This article was published on Forbes.com and is reprinted with permission by the author.
By Jeffrey Dorfman
President Obama and the Democrats continue to push for an increase in the minimum wage. Against much evidence that such a law is very ineffective at reducing poverty, the administration is still touting the benefits they claim would help millions of workers. Yet, it turns out that, for the sort of worker about whom we should be most concerned, such a policy actually benefits the federal government more than the worker.
That’s right. As I will show below, a hypothetical single mom with one kid would see more than half of the proposed minimum wage increase offset by a reduction in benefits from the federal government and increased taxes. An increase in the minimum wage is great if you keep your job and your family already has too much household income to get welfare benefits, a category of households which is actually quite common. For those actually in or near poverty, however, any gain in wage earnings causes a significant loss in benefits that severely curtails the claimed impact of a minimum wage increase at lifting the working poor out of poverty. Essentially, these workers face the equivalent of a 50 percent or higher tax rate.
To give you some idea of how poorly designed the minimum wage is as an anti-poverty policy, the Congressional Budget Office (CBO) estimates that raising the minimum wage from its current $7.25 per hour to the President’s preferred option of $10.10 per hour will lift only 900,000 people out of poverty from the 45 million currently in poverty. That is a 2 percent success rate. Not exactly making a big dent in poverty, is it?
The same CBO report mentions the issue of the working poor losing some benefits and even makes clear that increasing the Earned Income Tax Credit (EITC) is a more cost-effective anti-poverty policy. However, it does not really make clear exactly how penalizing the loss of income support and food assistance benefits can be.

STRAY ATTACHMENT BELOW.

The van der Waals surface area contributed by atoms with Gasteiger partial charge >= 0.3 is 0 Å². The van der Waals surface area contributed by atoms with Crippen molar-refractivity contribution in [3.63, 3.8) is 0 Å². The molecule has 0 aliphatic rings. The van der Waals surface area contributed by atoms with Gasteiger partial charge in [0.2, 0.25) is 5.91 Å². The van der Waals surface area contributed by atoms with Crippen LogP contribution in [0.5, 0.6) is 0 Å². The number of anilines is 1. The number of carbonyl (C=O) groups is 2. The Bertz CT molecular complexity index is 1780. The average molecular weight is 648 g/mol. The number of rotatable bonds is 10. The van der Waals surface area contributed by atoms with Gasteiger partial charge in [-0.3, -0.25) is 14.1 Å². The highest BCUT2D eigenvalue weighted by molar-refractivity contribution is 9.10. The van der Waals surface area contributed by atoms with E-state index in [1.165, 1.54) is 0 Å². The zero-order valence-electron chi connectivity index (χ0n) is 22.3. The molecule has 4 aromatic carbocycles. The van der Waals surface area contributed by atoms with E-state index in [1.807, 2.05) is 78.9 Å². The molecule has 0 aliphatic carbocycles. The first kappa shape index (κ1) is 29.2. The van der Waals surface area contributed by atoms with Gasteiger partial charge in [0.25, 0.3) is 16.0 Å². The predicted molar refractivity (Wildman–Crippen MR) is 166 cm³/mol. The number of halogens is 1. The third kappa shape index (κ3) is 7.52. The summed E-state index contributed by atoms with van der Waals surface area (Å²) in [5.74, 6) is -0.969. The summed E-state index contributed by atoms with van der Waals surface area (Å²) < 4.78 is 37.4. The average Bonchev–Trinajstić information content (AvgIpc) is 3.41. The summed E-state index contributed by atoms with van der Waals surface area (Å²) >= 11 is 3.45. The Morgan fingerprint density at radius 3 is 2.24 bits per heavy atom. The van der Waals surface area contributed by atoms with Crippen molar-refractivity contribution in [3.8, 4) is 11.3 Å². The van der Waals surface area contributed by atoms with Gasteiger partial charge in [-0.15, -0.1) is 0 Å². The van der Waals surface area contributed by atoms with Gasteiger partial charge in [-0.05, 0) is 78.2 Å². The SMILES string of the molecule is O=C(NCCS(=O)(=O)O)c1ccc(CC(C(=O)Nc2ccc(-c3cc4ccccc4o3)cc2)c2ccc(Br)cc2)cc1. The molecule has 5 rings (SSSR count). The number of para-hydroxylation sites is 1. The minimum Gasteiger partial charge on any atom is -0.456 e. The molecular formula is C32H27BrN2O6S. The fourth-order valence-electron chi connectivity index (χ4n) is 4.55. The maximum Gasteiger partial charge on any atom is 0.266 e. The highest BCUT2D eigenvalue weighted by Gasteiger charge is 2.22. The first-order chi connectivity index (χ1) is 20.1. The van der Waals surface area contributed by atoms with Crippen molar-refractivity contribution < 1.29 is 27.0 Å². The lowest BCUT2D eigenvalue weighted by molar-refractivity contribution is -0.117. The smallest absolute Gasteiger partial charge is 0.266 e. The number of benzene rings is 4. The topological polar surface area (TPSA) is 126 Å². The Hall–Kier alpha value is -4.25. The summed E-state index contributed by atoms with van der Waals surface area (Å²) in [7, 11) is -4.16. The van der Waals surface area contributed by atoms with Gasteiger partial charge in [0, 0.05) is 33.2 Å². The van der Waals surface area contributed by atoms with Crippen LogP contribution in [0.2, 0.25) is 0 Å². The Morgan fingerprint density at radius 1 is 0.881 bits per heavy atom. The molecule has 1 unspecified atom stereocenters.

So, let’s make it really clear. For a hypothetical single mom with one kid, how would an increase in the minimum wage impact total income including government benefits? First, I assume our mom works full-time at the current minimum wage, thus earning about $15,000 per year. That means her family officially lives in poverty. I also assume that she collects the Earned Income Tax Credit, pays no federal income taxes, receives food stamps, and receives a Low Income Home Energy Assistance Program benefit (help with winter utility bills); we can mostly ignore other benefits. I also assume she keeps her job and does not have her hours reduced as a result of the increase in the minimum wage.
If the minimum wage is raised from $7.25 to $10.10 per hour, the single mom gains $2.85 per hour in extra pay, translating into an extra $494 per month or $5,928 per year in extra wage income. That sounds like a big raise and would officially lift this family out of poverty. It all sounds just like the President says up to this point. But, now let’s make some subtractions.
First, our single working mom’s Earned Income Tax Credit will be reduced by 15.98 percent of any earnings above $17,830 because the credit phases out as extra income is earned. That means our mom loses $0.24 per hour of her $2.85 raise (averaged over all her hours). She also has to pay employment taxes on her new earnings, costing her $0.22 per hour. The increase in earnings would cut her SNAP benefits (food stamps) by an estimated $150 per month which equals another $0.91 per hour.